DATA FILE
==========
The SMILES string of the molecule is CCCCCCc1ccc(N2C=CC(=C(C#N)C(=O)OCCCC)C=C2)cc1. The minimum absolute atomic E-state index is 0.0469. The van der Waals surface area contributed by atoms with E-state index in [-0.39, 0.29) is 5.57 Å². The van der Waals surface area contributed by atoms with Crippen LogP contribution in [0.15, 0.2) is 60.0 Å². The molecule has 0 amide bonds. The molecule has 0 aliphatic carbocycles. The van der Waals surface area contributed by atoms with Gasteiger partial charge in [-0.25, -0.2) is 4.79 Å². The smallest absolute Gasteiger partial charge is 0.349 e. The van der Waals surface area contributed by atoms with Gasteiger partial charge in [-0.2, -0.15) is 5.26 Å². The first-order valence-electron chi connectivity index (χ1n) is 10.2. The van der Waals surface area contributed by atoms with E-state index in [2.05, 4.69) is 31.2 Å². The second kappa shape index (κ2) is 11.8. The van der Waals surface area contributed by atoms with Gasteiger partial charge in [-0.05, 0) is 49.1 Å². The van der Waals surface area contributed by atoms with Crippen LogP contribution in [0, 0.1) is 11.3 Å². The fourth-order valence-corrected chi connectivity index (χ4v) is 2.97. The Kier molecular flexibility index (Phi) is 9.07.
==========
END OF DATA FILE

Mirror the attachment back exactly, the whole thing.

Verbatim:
The SMILES string of the molecule is CCCCCCc1ccc(N2C=CC(=C(C#N)C(=O)OCCCC)C=C2)cc1. The minimum absolute atomic E-state index is 0.0469. The van der Waals surface area contributed by atoms with E-state index in [-0.39, 0.29) is 5.57 Å². The van der Waals surface area contributed by atoms with Crippen LogP contribution in [0.15, 0.2) is 60.0 Å². The molecule has 0 amide bonds. The molecule has 0 aliphatic carbocycles. The van der Waals surface area contributed by atoms with Gasteiger partial charge in [-0.25, -0.2) is 4.79 Å². The smallest absolute Gasteiger partial charge is 0.349 e. The van der Waals surface area contributed by atoms with Gasteiger partial charge in [-0.2, -0.15) is 5.26 Å². The first-order valence-electron chi connectivity index (χ1n) is 10.2. The van der Waals surface area contributed by atoms with E-state index in [2.05, 4.69) is 31.2 Å². The second kappa shape index (κ2) is 11.8. The van der Waals surface area contributed by atoms with Gasteiger partial charge in [-0.05, 0) is 49.1 Å². The van der Waals surface area contributed by atoms with Crippen LogP contribution in [0, 0.1) is 11.3 Å². The fourth-order valence-corrected chi connectivity index (χ4v) is 2.97. The Kier molecular flexibility index (Phi) is 9.07.